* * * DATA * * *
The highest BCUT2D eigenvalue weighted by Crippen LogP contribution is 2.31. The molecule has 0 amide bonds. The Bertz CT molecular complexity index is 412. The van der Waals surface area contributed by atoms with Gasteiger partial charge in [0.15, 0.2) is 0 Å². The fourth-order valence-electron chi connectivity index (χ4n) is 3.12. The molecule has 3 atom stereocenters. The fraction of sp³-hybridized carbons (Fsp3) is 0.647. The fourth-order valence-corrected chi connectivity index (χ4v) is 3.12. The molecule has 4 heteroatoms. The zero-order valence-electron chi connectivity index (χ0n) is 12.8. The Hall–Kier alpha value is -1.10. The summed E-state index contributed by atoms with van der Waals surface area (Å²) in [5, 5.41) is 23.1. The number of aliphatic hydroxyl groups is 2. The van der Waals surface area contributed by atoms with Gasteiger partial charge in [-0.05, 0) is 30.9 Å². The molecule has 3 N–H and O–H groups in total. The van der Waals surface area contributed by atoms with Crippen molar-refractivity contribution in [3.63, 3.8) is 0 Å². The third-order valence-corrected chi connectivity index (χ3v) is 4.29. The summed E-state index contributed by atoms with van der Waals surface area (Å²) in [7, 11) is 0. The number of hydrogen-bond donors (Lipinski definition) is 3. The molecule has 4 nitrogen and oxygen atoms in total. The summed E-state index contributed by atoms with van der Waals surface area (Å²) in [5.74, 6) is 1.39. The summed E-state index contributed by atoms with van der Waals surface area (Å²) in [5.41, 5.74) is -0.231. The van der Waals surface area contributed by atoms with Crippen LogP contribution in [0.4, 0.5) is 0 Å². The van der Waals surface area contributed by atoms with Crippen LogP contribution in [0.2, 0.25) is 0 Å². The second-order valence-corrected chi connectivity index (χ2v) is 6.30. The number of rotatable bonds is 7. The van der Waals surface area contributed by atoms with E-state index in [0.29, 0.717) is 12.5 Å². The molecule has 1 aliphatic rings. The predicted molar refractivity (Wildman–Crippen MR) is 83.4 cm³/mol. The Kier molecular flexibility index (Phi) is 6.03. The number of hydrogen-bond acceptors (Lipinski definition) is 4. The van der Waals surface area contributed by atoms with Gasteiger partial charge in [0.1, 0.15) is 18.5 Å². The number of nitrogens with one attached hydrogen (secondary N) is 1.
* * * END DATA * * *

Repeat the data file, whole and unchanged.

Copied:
The highest BCUT2D eigenvalue weighted by Crippen LogP contribution is 2.31. The molecule has 0 amide bonds. The Bertz CT molecular complexity index is 412. The van der Waals surface area contributed by atoms with Gasteiger partial charge in [0.15, 0.2) is 0 Å². The fourth-order valence-electron chi connectivity index (χ4n) is 3.12. The molecule has 3 atom stereocenters. The fraction of sp³-hybridized carbons (Fsp3) is 0.647. The fourth-order valence-corrected chi connectivity index (χ4v) is 3.12. The molecule has 4 heteroatoms. The zero-order valence-electron chi connectivity index (χ0n) is 12.8. The Hall–Kier alpha value is -1.10. The summed E-state index contributed by atoms with van der Waals surface area (Å²) in [5, 5.41) is 23.1. The number of aliphatic hydroxyl groups is 2. The van der Waals surface area contributed by atoms with Gasteiger partial charge in [-0.05, 0) is 30.9 Å². The molecule has 3 N–H and O–H groups in total. The van der Waals surface area contributed by atoms with Crippen molar-refractivity contribution in [3.63, 3.8) is 0 Å². The third-order valence-corrected chi connectivity index (χ3v) is 4.29. The summed E-state index contributed by atoms with van der Waals surface area (Å²) in [7, 11) is 0. The number of hydrogen-bond donors (Lipinski definition) is 3. The molecule has 4 nitrogen and oxygen atoms in total. The summed E-state index contributed by atoms with van der Waals surface area (Å²) in [5.74, 6) is 1.39. The summed E-state index contributed by atoms with van der Waals surface area (Å²) in [5.41, 5.74) is -0.231. The van der Waals surface area contributed by atoms with Crippen LogP contribution in [0.4, 0.5) is 0 Å². The van der Waals surface area contributed by atoms with Crippen LogP contribution in [0.2, 0.25) is 0 Å². The second-order valence-corrected chi connectivity index (χ2v) is 6.30. The number of rotatable bonds is 7. The van der Waals surface area contributed by atoms with E-state index in [0.29, 0.717) is 12.5 Å². The molecule has 1 aliphatic rings. The predicted molar refractivity (Wildman–Crippen MR) is 83.4 cm³/mol. The Kier molecular flexibility index (Phi) is 6.03. The number of hydrogen-bond acceptors (Lipinski definition) is 4. The van der Waals surface area contributed by atoms with Gasteiger partial charge in [0.1, 0.15) is 18.5 Å². The number of nitrogens with one attached hydrogen (secondary N) is 1.